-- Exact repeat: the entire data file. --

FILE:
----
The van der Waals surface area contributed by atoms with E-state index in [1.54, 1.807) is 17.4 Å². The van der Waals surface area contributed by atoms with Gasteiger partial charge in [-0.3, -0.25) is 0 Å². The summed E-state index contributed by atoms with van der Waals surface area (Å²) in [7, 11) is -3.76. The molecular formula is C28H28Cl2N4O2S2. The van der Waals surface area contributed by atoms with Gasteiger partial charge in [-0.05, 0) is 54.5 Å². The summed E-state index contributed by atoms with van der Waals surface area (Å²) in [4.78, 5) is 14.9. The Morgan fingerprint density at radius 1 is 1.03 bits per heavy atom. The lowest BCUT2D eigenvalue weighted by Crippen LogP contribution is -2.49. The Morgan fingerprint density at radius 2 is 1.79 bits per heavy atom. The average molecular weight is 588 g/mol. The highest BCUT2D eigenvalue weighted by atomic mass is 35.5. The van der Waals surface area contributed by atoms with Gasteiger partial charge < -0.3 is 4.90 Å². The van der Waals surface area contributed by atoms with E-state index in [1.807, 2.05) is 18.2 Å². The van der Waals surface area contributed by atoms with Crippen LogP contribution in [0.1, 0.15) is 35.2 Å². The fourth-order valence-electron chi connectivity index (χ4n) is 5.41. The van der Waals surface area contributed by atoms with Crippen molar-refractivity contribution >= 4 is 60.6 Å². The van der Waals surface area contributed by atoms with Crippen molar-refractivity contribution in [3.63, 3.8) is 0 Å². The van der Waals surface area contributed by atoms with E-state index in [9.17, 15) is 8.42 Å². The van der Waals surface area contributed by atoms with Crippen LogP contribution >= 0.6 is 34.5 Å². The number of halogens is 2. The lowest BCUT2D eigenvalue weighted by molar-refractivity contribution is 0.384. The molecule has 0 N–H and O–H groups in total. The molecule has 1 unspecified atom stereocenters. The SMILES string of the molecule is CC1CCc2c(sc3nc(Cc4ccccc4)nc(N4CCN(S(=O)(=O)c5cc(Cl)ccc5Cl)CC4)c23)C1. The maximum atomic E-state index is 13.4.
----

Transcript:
The van der Waals surface area contributed by atoms with E-state index in [1.54, 1.807) is 17.4 Å². The van der Waals surface area contributed by atoms with Gasteiger partial charge in [-0.3, -0.25) is 0 Å². The summed E-state index contributed by atoms with van der Waals surface area (Å²) in [7, 11) is -3.76. The molecular formula is C28H28Cl2N4O2S2. The van der Waals surface area contributed by atoms with Gasteiger partial charge in [-0.05, 0) is 54.5 Å². The summed E-state index contributed by atoms with van der Waals surface area (Å²) in [4.78, 5) is 14.9. The Morgan fingerprint density at radius 1 is 1.03 bits per heavy atom. The lowest BCUT2D eigenvalue weighted by Crippen LogP contribution is -2.49. The Morgan fingerprint density at radius 2 is 1.79 bits per heavy atom. The average molecular weight is 588 g/mol. The highest BCUT2D eigenvalue weighted by atomic mass is 35.5. The van der Waals surface area contributed by atoms with Gasteiger partial charge < -0.3 is 4.90 Å². The van der Waals surface area contributed by atoms with E-state index in [1.807, 2.05) is 18.2 Å². The van der Waals surface area contributed by atoms with Crippen LogP contribution in [0.1, 0.15) is 35.2 Å². The fourth-order valence-electron chi connectivity index (χ4n) is 5.41. The van der Waals surface area contributed by atoms with Crippen molar-refractivity contribution >= 4 is 60.6 Å². The van der Waals surface area contributed by atoms with Crippen molar-refractivity contribution in [3.63, 3.8) is 0 Å². The van der Waals surface area contributed by atoms with E-state index in [9.17, 15) is 8.42 Å². The van der Waals surface area contributed by atoms with Crippen LogP contribution >= 0.6 is 34.5 Å². The number of halogens is 2. The lowest BCUT2D eigenvalue weighted by molar-refractivity contribution is 0.384. The molecule has 0 N–H and O–H groups in total. The molecule has 1 unspecified atom stereocenters. The SMILES string of the molecule is CC1CCc2c(sc3nc(Cc4ccccc4)nc(N4CCN(S(=O)(=O)c5cc(Cl)ccc5Cl)CC4)c23)C1. The maximum atomic E-state index is 13.4.